After the Mongol invasion of Rus', the Rurik dynasty rulers of Russian principalities were eager to obtain political advantages for themselves and their countries by marrying into the House of Genghis. Alexander Nevsky was adopted by Batu Khan as his son. Alexander's grandson Yury of Moscow married a sister of Öz Beg Khan. On the other hand, petty Mongol princelings of Genghisid stock rarely settled in Russia. For instance, Berke's nephew adopted the Christia
Genealogy known as family history, is the study of families and the tracing of their lineages and history. Genealogists use oral interviews, historical records, genetic analysis, other records to obtain information about a family and to demonstrate kinship and pedigrees of its members; the results are displayed in charts or written as narratives. The pursuit of family history and origins tends to be shaped by several motives, including the desire to carve out a place for one's family in the larger historical picture, a sense of responsibility to preserve the past for future generations, a sense of self-satisfaction in accurate storytelling. Amateur genealogists pursue their own ancestry and that of their spouses. Professional genealogists may conduct research for others, publish books on genealogical methods, teach, or produce their own databases, they may work for companies that provide software or produce materials of use to other professionals and to amateurs. Both try to understand not just where and when people lived, but their lifestyles and motivations.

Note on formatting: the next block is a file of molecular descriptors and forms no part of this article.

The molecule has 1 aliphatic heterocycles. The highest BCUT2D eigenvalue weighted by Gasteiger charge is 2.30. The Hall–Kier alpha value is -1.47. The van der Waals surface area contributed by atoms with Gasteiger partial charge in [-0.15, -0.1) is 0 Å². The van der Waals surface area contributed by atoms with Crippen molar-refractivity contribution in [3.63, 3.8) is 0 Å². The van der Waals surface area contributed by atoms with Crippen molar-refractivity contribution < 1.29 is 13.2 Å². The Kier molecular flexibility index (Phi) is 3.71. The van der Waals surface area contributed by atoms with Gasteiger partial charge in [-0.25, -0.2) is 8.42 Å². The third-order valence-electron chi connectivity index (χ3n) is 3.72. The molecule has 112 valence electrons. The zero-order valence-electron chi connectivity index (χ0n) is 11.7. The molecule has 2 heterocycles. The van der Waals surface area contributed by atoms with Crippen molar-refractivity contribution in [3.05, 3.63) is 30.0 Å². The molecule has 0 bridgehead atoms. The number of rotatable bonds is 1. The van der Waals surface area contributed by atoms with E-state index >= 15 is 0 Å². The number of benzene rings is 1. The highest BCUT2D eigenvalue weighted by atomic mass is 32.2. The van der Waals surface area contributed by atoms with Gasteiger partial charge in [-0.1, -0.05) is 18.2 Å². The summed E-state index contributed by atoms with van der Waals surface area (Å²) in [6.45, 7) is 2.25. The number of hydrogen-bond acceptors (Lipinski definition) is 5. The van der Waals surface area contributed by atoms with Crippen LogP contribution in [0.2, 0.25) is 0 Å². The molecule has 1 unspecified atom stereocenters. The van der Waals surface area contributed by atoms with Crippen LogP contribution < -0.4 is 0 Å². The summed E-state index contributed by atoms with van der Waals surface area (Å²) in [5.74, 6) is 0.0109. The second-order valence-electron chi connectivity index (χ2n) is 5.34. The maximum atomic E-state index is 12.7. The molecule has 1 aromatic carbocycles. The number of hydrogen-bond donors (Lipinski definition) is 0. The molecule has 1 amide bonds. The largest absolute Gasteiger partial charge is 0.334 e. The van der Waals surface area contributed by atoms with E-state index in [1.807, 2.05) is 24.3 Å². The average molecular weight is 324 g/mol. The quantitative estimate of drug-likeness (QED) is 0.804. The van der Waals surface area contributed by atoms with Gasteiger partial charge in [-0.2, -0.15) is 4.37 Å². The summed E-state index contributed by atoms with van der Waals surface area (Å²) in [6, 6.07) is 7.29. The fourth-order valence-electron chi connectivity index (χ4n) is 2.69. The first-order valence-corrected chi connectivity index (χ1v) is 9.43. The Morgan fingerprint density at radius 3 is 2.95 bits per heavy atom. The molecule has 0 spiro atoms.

This requires—or leads to—knowledge of antiquated laws, old political boundaries, migration trends, historical socioeconomic or religious conditions. Genealogists sometimes specialize in a particular group. Bloodlines of Salem is an example of a specialized family-history group, it welcomes members who can prove descent from a participant of the Salem Witch Trials or who choose to support the group. Genealogists and family historians join family history societies, where novices can learn from more experienced researchers; such societies serve a specific geographical area. Their members may index records to make them more accessible, engage in advocacy and other efforts to preserve public records and cemeteries; some schools engage students in such projects as a means to reinforce lessons regarding immigration and history. Other benefits include family medical histories with families with serious medical conditions that are hereditary; the terms "genealogy" and "family history" are used synonymously, but some offer a slight difference in definition.